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Three Takeaways From Trump, Biden Debate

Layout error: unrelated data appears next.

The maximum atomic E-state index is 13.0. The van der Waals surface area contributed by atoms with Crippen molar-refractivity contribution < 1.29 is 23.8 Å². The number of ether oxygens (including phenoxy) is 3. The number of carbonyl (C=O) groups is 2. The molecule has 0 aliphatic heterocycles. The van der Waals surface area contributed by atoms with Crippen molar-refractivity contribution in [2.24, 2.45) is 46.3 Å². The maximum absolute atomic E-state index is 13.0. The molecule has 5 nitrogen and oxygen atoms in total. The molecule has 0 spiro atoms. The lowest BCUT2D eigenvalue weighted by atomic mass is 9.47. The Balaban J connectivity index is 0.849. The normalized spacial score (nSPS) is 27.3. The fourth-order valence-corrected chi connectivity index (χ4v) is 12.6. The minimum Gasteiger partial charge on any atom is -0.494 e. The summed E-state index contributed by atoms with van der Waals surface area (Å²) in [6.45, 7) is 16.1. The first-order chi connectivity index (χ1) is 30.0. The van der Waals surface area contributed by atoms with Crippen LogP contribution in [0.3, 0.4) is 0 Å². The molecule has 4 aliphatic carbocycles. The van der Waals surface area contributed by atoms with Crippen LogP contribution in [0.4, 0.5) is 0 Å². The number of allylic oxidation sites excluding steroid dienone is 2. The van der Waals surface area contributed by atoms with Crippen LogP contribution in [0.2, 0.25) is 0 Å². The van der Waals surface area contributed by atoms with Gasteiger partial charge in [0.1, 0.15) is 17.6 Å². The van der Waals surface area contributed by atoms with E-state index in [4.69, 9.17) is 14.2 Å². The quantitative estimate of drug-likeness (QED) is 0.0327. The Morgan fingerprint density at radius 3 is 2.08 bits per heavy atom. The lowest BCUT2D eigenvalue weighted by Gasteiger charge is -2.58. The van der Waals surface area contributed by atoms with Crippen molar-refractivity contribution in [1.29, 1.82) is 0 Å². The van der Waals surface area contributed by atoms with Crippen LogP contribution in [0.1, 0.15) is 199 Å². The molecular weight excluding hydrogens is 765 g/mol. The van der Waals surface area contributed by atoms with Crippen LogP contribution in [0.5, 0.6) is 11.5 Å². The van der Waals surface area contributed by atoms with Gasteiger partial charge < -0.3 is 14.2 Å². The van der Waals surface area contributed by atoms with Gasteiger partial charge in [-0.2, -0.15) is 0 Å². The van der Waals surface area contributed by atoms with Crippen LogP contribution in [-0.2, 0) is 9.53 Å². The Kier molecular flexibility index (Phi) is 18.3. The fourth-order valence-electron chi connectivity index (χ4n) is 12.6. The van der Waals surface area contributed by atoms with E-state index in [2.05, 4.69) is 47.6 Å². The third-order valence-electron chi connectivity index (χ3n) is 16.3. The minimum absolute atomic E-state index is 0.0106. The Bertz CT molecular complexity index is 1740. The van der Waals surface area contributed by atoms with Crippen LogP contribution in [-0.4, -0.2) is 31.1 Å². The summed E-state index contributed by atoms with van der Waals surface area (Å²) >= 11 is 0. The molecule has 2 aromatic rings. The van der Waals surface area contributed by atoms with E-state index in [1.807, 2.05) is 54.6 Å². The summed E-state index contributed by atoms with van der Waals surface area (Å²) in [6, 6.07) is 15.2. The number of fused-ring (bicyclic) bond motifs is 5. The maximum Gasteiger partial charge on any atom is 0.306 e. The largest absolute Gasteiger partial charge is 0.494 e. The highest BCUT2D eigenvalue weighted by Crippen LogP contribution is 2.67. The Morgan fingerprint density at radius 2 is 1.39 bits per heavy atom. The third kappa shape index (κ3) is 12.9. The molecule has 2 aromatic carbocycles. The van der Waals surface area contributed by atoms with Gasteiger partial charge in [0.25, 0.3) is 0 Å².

President Donald Trump and Democratic presidential challenger Joe Biden met Tuesday for the first presidential debate ahead of the Nov. 3 election. The 90-minute matchup was moderated by Fox News host Chris Wallace and held at Case Western Reserve University in Cleveland, Ohio. Here are three takeaways from the debate: Interruptions Trump repeatedly talked over both Biden and moderator Wallace during the debate. The result was chaotic, as both men frequently interrupted each other. The prime-time broadcast often showed a side-by-side view of the candidates with each man talking, at times simultaneously. Trump was often rebuked by Wallace, who told the president to “please let the vice president talk.” At one point Biden told Trump, “Will you shut up, man?”President Donald Trump gestures while speaking during the first presidential debate Tuesday, Sept. 29, 2020, at Case Western University and Cleveland Clinic, in Cleveland, Ohio.Trump’s Taxes Just two days before Tuesday’s debate, The New York Times Democratic presidential candidate former Vice President Joe Biden gestures while speaking during the first presidential debate, Sept. 29, 2020, at Case Western University and Cleveland Clinic, in Cleveland, Ohio.’Race and violence’One of the six topics chosen by Wallace was “race and violence” in U.S. cities, such as in Kenosha, Wisconsin, last month. Last week, FBI and Department of Homeland Security officials warned that white supremacist groups pose a rising threat of violence in the U.S. A tense exchange between Trump and Wallace occurred when the moderator asked the president to condemn white supremacists and militia groups and tell them to stand down and not contribute to the violence occurring at some anti-racism rallies. Trump at first appeared to sidestep the question, and then when pushed, he said, “What do you want me to call them? Give me a name.” Wallace offered up the  group known as the Proud Boys, a far-right extremist group. Trump spoke to the group, saying, “Proud Boys, stand back, stand by.” He then pivoted, however, criticizing left-wing activists. “Somebody’s got to do something about Antifa and the left because this is not a right-wing problem. This is a left-wing problem,” he said.